Tag Archives: Reviews

On folk music standards and drowning girls

If you know me, you’re probably aware I have a fascination with folk songs, and with the twisted tales they tell. One of my faves crops up in various versions and guises, though my two favourite renditions of it are Bows of London as performed by Martin Carthy and Eliza Carthy:

 

 

The other version I love is by Tom Waits’ Two Sisters.

 

 

So when reviewer Charlotte Ashley referenced Pentangle’s Cruel Sister, I squealed in glee, and that was before I read her rather lovely and flattering review of my F&SF short The Girls Who Go Below. I can’t wait to see my copy and to read all the things therein. MUCH ASCITE and all that kind of stuff yes. 😀

African SF anthology open to subs and review round-up

Here’s an anthology open to African writers of science fiction.

Sounds like a cool idea. If I wrote SF I’d be all over entering this.

 

In other news, you can read the first few pages of When the Sea is Rising Red on Amazon, and decide of it’s something you’d like to stick in your basket.

 

A couple of bookblogger reviews have mushroomed around the internets. I keep meaning to bookmark them and do a big review round up, but I am criminally lazy and this shall be my downfall. Here’s what I’ve dug up so far:

 

From A to Z says “It is a beautiful and haunting story that will stay with you for a long time.”

One Book at a Time found it meh and says “…was left with very mixed feelings.  It wasn’t what I had hoped it would be.”

Paperbackdolls enjoyed it, but felt it wasn’t for everyone  –  “Hellisen has written a unique story that is a blend of old folklore, mythology, fantasy and  her own personal style and the result is intellectually stimulating”

Findabookmark wasn’t expecting what she got, but liked it anyway.  Plus I kinda want what she wants – “Truthfully though I kind of just wanted Dash and Jannik to just kiss and make up.  God.  Those two.”

Alicemarvels also got a different book from what she expected, and didn’t mind at all. “If you put the writing of Neil Gaiman, H.P. Lovecraft, and Tamora Pierce in a blender, you’d closely approximate the reading experience of When the Sea is Rising Red”

Stackedbooks found the world-building confusing and thinks it should have been written in past tense – “I’d also recommend it to readers looking for a unique fantasy world, as long as they don’t mind not understanding a lot of it. ”

Intothehallofbooks loved the world of Pelimburg – “When The Sea is Rising Red is a beautifully dark and thrilling debut. I pondered it and was puzzled over it a few times, but mostly I spent my time fully immersed in it and I loved it from cover to cover. ”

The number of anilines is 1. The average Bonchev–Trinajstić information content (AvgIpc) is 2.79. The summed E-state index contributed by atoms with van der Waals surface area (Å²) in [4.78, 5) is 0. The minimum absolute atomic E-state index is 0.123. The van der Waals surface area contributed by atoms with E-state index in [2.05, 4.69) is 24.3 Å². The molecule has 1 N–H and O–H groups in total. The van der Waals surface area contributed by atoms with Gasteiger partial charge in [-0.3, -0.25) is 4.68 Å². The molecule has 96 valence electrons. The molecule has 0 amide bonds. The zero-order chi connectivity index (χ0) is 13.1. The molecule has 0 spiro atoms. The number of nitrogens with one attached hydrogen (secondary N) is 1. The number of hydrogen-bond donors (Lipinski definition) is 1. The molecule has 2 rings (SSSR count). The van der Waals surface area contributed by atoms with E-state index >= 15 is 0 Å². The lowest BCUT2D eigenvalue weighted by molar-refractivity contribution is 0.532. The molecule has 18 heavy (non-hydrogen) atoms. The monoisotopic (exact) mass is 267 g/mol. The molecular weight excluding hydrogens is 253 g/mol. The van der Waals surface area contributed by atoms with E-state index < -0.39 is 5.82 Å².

So there you go…hope that helps you decide if you want to read it or not.

 

 

 

Nano and other writing stuff.

While I’m taking a break on Null & Void to do some more research, I’m going to be nano-ing.

I wasn’t originally, but now I’ve been convinced and I even have a story and the vaguest idea of a plot. I’m also kinda excited by it because it’s not something I’d ever even try writing otherwise.

I’d also never really bother plotting, but if I’m going to keep this baby going for a month under full steam, then a bit of direction is good. 😛

If you’re doing it and you want to be writing buds then I’m Muserkin over on the nano boards.

I’ve been reading a bunch of interesting articles – I quite liked this one about Annie Dillard. But I especially fell in love with this part:

One afternoon, at her direction, we brought in our pages, scissors and tape, and told to bring several drafts of an essay, one that we struggled with over many versions.

Now cut out only the best sentences, she said. And tape them on a blank page. And then when you have that, write in around them, she said. Fill in what’s missing and make it reach for the best of what you’ve written thus far.

I watched as the sentences that didn’t matter fell away.

In book-reading stuff. I read Hannah Moskowitz’s Break the other day, and I really recommend it. It’s fast, it’s brutal, and Hannah has a terrifying amount of talent. She’s writing YA at the moment, but I know she’s stretching into more adult literary work and I have a strong feeling that she’s going to be a name to watch.

I know her in an online capacity, and I’m reading snippets of her current WiP and I am bowled over. Seriously.

Break is I think a particulary good book to try and get boys reading. Esp the readers who are not keen on fantasy. It’s set very much in the real world, and it’s an interesting take on the thought processes behind self-harmers – this is not a book about tragic  emo girls cutting themselves and making sure eveyone notices. It’s far more fight club than preachy what is your teen doing? Also, it focuses on brothers, which is not that common in most current YA that I can think of.